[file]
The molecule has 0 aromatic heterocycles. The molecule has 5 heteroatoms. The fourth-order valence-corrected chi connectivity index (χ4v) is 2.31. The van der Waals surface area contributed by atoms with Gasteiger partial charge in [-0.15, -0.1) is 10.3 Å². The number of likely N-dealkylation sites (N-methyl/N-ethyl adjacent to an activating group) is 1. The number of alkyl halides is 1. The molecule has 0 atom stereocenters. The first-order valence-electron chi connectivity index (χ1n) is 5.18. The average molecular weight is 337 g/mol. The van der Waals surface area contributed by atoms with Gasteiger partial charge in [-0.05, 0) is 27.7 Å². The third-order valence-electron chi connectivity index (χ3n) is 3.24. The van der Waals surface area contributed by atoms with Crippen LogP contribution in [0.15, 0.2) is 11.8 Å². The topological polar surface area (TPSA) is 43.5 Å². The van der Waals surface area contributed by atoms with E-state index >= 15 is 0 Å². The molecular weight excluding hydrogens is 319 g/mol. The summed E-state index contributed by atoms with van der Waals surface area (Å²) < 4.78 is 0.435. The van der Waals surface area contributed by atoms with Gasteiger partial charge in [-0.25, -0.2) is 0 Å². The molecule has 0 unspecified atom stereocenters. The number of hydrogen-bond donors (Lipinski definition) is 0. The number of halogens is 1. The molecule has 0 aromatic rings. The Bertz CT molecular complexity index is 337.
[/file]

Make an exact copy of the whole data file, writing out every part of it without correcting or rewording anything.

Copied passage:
The molecule has 0 aromatic heterocycles. The molecule has 5 heteroatoms. The fourth-order valence-corrected chi connectivity index (χ4v) is 2.31. The van der Waals surface area contributed by atoms with Gasteiger partial charge in [-0.15, -0.1) is 10.3 Å². The number of likely N-dealkylation sites (N-methyl/N-ethyl adjacent to an activating group) is 1. The number of alkyl halides is 1. The molecule has 0 atom stereocenters. The first-order valence-electron chi connectivity index (χ1n) is 5.18. The average molecular weight is 337 g/mol. The van der Waals surface area contributed by atoms with Gasteiger partial charge in [-0.05, 0) is 27.7 Å². The third-order valence-electron chi connectivity index (χ3n) is 3.24. The van der Waals surface area contributed by atoms with Crippen LogP contribution in [0.15, 0.2) is 11.8 Å². The topological polar surface area (TPSA) is 43.5 Å². The van der Waals surface area contributed by atoms with E-state index >= 15 is 0 Å². The molecular weight excluding hydrogens is 319 g/mol. The summed E-state index contributed by atoms with van der Waals surface area (Å²) < 4.78 is 0.435. The van der Waals surface area contributed by atoms with Gasteiger partial charge in [-0.25, -0.2) is 0 Å². The molecule has 0 unspecified atom stereocenters. The number of hydrogen-bond donors (Lipinski definition) is 0. The number of halogens is 1. The molecule has 0 aromatic rings. The Bertz CT molecular complexity index is 337.